Posted at: 02/26/2013 10:36 PM
Updated at: 02/27/2013 6:31 AM
By: Lynette Adams
One year ago, a Florida teenager Trayvon Martin was shot and killed. The 17-year -old's death sparked a national outcry over self-defense laws and race issues. Two groups in Rochester gathered on the anniversary, one to discuss race and another to fight back against racism.
One group looked back at an incident that happened 50 years ago and the other group looked back one year since Trayvon Martin's shooting, both asking the same questions, has anything changed and what part should every citizen play?
For one group what happened a year ago in Florida to 17-year-old Trayvon Martin is an example of the racism that still exists in this country and a host of other problems that come from hatred and intolerance. One year later, this group is asking what has changed.
Said Anansa Benboy, “I hope that our rally does spark something in somebody's brain, in somebody’s life, that this is an issue that needs to be talked about, that needs to be addressed and not in synchronies, not in children, not in adults in everybody. Everybody, everyone needs to know about this.”
These people, some generations older, may have asking the same question as they watched a documentary about the Rochester riots of 1964. But it's been 50 years since the riots when primarily people of color protested against police brutality, poverty and the lack of jobs. Most people we talked with Tuesday night say not much has improved. In fact, some fear things have gotten worse for city dwellers.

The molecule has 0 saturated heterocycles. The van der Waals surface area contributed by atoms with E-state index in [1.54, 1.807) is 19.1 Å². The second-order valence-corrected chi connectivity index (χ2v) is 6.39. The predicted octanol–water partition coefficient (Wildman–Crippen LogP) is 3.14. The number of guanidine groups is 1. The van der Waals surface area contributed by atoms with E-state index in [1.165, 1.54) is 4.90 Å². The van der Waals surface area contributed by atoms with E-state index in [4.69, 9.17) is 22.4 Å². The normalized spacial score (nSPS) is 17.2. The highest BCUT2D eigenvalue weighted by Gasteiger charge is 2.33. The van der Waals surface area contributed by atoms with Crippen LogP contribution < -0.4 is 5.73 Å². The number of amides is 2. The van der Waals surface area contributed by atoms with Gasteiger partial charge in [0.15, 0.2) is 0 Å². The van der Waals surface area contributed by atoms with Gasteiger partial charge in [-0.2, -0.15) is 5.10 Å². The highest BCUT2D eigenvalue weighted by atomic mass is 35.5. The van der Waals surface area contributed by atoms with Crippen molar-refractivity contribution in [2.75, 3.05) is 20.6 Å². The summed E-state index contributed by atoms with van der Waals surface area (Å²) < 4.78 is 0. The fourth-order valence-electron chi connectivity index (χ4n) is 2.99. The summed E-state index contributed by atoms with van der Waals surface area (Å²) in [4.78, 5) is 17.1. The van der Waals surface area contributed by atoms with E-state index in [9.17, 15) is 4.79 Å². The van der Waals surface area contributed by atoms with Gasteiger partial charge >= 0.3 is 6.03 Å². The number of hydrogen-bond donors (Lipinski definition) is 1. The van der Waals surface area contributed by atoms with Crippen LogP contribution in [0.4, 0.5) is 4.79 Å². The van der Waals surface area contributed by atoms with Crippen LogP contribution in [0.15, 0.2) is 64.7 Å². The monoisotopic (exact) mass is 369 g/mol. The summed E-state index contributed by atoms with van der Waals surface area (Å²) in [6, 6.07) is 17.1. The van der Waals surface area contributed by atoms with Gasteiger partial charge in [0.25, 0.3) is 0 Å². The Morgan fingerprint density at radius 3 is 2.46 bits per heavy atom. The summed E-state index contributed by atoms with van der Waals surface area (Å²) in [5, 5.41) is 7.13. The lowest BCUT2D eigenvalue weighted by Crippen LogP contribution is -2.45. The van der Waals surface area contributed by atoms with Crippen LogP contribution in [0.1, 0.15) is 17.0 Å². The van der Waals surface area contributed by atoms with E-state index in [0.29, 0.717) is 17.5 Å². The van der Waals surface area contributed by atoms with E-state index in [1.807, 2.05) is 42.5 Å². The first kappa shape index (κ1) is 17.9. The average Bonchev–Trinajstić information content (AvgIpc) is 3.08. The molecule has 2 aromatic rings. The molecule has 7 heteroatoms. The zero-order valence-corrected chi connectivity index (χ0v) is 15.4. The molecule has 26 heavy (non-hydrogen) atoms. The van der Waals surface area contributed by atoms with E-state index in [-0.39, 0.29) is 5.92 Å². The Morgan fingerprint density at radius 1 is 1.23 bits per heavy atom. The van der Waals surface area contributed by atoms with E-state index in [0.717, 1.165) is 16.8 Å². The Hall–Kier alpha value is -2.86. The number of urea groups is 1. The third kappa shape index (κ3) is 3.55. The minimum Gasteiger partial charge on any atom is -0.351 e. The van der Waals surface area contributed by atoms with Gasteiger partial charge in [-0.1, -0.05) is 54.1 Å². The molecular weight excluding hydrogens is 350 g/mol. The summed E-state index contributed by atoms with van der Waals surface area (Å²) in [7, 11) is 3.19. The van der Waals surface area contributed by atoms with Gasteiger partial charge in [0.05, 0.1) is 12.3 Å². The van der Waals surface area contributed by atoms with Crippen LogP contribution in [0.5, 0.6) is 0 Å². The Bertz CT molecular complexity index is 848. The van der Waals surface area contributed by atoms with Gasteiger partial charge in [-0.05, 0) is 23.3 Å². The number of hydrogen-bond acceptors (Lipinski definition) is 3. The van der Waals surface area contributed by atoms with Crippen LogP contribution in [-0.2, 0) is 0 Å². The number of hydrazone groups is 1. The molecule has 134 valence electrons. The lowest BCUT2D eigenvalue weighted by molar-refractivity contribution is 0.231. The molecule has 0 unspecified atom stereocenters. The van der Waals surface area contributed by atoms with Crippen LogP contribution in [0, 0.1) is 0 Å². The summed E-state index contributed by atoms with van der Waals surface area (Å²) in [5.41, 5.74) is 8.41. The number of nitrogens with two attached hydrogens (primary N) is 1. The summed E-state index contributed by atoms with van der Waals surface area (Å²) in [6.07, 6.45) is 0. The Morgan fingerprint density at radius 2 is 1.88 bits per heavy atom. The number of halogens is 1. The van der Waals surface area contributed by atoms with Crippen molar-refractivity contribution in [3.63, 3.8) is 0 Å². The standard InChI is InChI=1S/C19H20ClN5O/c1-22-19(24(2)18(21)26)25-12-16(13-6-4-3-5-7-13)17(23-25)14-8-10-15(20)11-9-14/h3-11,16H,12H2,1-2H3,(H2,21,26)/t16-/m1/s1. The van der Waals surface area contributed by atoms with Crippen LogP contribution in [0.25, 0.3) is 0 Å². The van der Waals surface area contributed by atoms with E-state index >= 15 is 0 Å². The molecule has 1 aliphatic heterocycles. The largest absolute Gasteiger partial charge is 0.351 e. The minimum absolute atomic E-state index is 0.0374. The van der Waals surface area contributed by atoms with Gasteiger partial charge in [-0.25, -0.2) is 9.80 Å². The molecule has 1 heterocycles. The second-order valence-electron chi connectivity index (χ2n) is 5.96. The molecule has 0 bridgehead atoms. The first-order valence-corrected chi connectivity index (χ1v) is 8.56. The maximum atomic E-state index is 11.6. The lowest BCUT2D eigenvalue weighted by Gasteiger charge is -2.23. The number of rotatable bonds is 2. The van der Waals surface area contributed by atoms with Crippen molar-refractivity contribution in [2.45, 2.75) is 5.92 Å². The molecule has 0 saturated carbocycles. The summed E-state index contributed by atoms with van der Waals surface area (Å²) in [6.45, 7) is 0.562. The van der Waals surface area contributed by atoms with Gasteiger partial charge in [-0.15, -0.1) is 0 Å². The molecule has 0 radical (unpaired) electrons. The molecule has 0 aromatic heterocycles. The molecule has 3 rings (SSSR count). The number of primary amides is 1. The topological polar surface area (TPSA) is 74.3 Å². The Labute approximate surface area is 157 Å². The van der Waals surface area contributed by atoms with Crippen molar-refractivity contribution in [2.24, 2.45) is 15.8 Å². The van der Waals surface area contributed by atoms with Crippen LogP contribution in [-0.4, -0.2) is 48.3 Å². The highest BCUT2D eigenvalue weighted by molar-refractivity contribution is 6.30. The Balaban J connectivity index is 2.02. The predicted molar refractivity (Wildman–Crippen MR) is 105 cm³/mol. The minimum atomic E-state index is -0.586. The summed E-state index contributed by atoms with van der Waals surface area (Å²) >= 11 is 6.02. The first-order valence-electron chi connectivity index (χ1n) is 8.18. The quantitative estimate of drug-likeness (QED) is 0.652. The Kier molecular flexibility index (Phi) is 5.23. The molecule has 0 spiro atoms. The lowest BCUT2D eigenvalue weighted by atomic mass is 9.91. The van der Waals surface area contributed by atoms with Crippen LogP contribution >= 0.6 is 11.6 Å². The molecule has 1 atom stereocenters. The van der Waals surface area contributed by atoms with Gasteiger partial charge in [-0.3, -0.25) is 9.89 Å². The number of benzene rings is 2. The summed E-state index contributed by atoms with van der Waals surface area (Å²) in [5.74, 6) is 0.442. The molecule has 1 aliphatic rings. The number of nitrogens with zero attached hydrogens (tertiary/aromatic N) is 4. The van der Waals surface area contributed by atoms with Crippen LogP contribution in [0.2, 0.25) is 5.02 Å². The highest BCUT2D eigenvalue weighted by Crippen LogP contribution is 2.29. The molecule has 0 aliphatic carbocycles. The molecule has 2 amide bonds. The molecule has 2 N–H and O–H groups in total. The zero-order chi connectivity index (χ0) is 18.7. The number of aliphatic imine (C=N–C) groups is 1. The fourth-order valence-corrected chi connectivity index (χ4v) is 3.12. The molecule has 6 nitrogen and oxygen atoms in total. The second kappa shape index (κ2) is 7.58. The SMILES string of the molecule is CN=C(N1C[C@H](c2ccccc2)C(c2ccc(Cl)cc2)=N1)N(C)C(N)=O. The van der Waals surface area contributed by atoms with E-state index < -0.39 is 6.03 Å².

“I think there are a lot of problems. There's confusion, there's misunderstanding, there's animosity, there's fear. I know a lot of people don't go into the inner city because they're fearful. So, that has to stop,” said Judy Bennett.
Judy Bennett and her husband left the suburbs and moved back into the city. They came Tuesday night because they want to do something about the problems. She was among dozens of others who took part in group discussions, talking about the problems and some solutions.
“What strikes me is the situation is not any better than what it was then. We need to do something about this situation in Rochester,” said one man at the discussion.
New York State Regent Emeritus, Dr. Walter Cooper lived through the riots. He says the sight Tuesday night was encouraging, but he says there is a lot of work to do.
Dr. Cooper said, “If you represent an organization, whether it's the Urban League, ABC, or the black churches and during the summer you do not have a very intensive reading tutorial program for the children, then you're irrelevant to the future of young black children in this community."
Cooper says there cannot be change of any kind in this community without first improving in the educational system.